We invite you to join NCLR today as we honor the 49 lives lost – and the countless others forever changed – at the tragedy at Pulse Nightclub in Orlando, FL on June 12, 2016. On the anniversary of that horrific night when so many of our community were murdered in a senseless act of gun violence, we not only remember those taken from us, we also join those who pledge to Honor Them With Action.
As a young queer Latino and Orlando native who frequently visited Pulse, the nightmare of that night seven years ago will surely never fade from my memory. In fact, as this anniversary approached, I felt my heart aching just as much this year as that night in June nearly a decade ago.
Over the past couple of years, that pain, that sense of fear for my LGBTQ community and others who join us in our safe places has only intensified as I witness the ongoing and relentless attacks against our LGBTQ community. This year alone we have seen more than 500 anti-LGBTQ bills introduced in states across the country – sadly including Florida – that seek to try to erase LGBTQ individuals from society. From banning medically necessary care for transgender youth to stripping bookshelves of media that show positive representations of our community and making it illegal to just say the words “gay” or “trans” in public schools, the wave of anti-LGBTQ animus from a (very vocal) minority of hate-filled individuals has only intensified.
When the shock of what took place at Pulse in 2016 finally waned, it seemed as if our country had reached a reckoning point that anti-LGBTQ violence – violence against any community – would no longer be tolerated. But in the past few years, we have collectively borne witness to more and more senseless acts of violence, both seemingly random and targeted at the most underrepresented communities.
Whether it’s a tragic shooting at Club Q, an LGBTQ safe space in Colorado Springs, or violent protests at libraries hosting innocuous drag story hours, armed extremists disrupting school board meetings, burning of LGBTQ Pride flags, or credible threats targeting the safety of LGBTQ groups during parades and celebrations, it is nearly impossible not to be provoked into that sense of fear we all faced when we first heard the news about Pulse so many years ago.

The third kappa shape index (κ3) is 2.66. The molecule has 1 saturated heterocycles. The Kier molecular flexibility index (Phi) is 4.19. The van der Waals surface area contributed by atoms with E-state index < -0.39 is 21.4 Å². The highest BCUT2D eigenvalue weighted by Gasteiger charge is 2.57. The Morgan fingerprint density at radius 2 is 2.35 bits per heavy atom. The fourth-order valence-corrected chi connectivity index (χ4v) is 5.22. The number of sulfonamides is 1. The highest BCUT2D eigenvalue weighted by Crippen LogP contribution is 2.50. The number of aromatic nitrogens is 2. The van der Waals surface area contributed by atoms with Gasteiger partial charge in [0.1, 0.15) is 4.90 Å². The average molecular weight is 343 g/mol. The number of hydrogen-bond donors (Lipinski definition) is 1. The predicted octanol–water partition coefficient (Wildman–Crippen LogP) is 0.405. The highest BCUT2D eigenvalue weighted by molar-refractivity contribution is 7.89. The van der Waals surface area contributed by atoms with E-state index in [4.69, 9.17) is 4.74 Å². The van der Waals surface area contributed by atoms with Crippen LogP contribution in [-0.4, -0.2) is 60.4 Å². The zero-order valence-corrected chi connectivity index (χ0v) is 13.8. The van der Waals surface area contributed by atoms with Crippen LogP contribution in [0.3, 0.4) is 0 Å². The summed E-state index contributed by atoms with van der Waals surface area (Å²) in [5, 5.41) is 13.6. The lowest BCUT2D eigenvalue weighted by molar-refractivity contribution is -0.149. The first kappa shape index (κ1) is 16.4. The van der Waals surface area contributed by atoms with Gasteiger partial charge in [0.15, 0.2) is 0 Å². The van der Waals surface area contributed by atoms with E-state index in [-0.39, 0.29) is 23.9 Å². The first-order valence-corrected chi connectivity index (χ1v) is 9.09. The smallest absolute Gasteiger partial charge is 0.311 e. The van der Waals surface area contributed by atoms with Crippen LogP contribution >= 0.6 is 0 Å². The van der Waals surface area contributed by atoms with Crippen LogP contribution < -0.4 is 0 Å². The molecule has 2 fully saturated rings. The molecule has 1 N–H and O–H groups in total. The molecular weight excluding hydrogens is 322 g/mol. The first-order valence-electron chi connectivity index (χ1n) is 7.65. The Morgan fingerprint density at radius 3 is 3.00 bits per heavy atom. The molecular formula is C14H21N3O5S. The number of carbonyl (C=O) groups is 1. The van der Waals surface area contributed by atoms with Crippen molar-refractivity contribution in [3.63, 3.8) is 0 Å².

But in this time of increased and openly anti-LGBTQ bigotry, we must not back down in the face of fear and intimidation. Now is our time to be bold, brave, and full of Pride. Now is the time to remind these ruffians and hooligans that we cannot – and will not – be silenced. It is now that we raise our Pride flags higher than ever before and continue to be unapologetically visible. We must show those who strive to claw back the rights we have fought so hard to gain that enough is enough, and we won’t cower in the face of hate.
So this year, as we pause to honor the victims of Pulse and Club Q, we do not do so in a state of retreat. We do so by Honoring Them With Action and by denouncing hate and bigotry wherever it occurs. Whether it’s showing up to school board meetings to denounce fascist book bans, contacting our legislators to demand they retract bills targeting our transgender children, or supporting our litigation challenging anti-LGBGTQ laws, now is the time not for words, or thoughts, or prayers. Now is the time for action.
We ask you to make that commitment with us today – to combat intolerance in all of its forms. If we all continue to work together and honor them with the action that those lives deserve, we can and will win.
You can learn more about how to #HonorThemWithAction today and every day by visiting www.honorthemwithaction.org.